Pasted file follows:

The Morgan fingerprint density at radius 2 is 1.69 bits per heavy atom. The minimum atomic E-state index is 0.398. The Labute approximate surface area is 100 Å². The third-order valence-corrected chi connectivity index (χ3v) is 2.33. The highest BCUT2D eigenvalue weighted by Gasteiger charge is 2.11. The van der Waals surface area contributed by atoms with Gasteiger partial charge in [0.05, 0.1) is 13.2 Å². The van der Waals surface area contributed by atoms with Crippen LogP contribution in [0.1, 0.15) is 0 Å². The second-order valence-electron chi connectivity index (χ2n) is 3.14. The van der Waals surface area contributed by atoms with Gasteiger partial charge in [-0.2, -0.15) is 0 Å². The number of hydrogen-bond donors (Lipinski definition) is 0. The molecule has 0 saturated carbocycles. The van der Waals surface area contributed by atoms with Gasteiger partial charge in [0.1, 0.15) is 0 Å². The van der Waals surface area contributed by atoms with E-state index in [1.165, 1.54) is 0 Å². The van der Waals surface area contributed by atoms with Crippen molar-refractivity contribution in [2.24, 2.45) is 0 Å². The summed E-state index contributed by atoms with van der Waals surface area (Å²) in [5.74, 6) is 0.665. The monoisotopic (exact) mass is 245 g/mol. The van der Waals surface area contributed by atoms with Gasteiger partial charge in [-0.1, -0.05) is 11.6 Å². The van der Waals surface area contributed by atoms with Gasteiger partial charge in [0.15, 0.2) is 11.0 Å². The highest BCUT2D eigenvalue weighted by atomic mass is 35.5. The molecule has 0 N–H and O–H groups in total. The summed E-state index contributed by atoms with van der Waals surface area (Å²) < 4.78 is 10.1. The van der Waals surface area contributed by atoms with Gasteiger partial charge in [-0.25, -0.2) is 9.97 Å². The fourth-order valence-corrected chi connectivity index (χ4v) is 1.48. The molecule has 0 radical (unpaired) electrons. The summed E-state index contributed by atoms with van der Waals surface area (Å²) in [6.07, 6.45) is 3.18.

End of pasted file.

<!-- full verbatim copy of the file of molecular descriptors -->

The Morgan fingerprint density at radius 2 is 1.69 bits per heavy atom. The minimum atomic E-state index is 0.398. The Labute approximate surface area is 100 Å². The third-order valence-corrected chi connectivity index (χ3v) is 2.33. The highest BCUT2D eigenvalue weighted by Gasteiger charge is 2.11. The van der Waals surface area contributed by atoms with Gasteiger partial charge in [0.05, 0.1) is 13.2 Å². The van der Waals surface area contributed by atoms with Crippen LogP contribution in [0.1, 0.15) is 0 Å². The second-order valence-electron chi connectivity index (χ2n) is 3.14. The van der Waals surface area contributed by atoms with Gasteiger partial charge in [-0.2, -0.15) is 0 Å². The number of hydrogen-bond donors (Lipinski definition) is 0. The molecule has 0 saturated carbocycles. The van der Waals surface area contributed by atoms with Gasteiger partial charge in [0.1, 0.15) is 0 Å². The van der Waals surface area contributed by atoms with E-state index in [1.165, 1.54) is 0 Å². The van der Waals surface area contributed by atoms with Crippen molar-refractivity contribution in [2.24, 2.45) is 0 Å². The summed E-state index contributed by atoms with van der Waals surface area (Å²) in [5.74, 6) is 0.665. The monoisotopic (exact) mass is 245 g/mol. The van der Waals surface area contributed by atoms with Gasteiger partial charge in [-0.1, -0.05) is 11.6 Å². The van der Waals surface area contributed by atoms with Gasteiger partial charge in [0.15, 0.2) is 11.0 Å². The highest BCUT2D eigenvalue weighted by atomic mass is 35.5. The molecule has 0 N–H and O–H groups in total. The summed E-state index contributed by atoms with van der Waals surface area (Å²) < 4.78 is 10.1. The van der Waals surface area contributed by atoms with Gasteiger partial charge in [-0.25, -0.2) is 9.97 Å². The fourth-order valence-corrected chi connectivity index (χ4v) is 1.48. The molecule has 0 radical (unpaired) electrons. The summed E-state index contributed by atoms with van der Waals surface area (Å²) in [6.07, 6.45) is 3.18.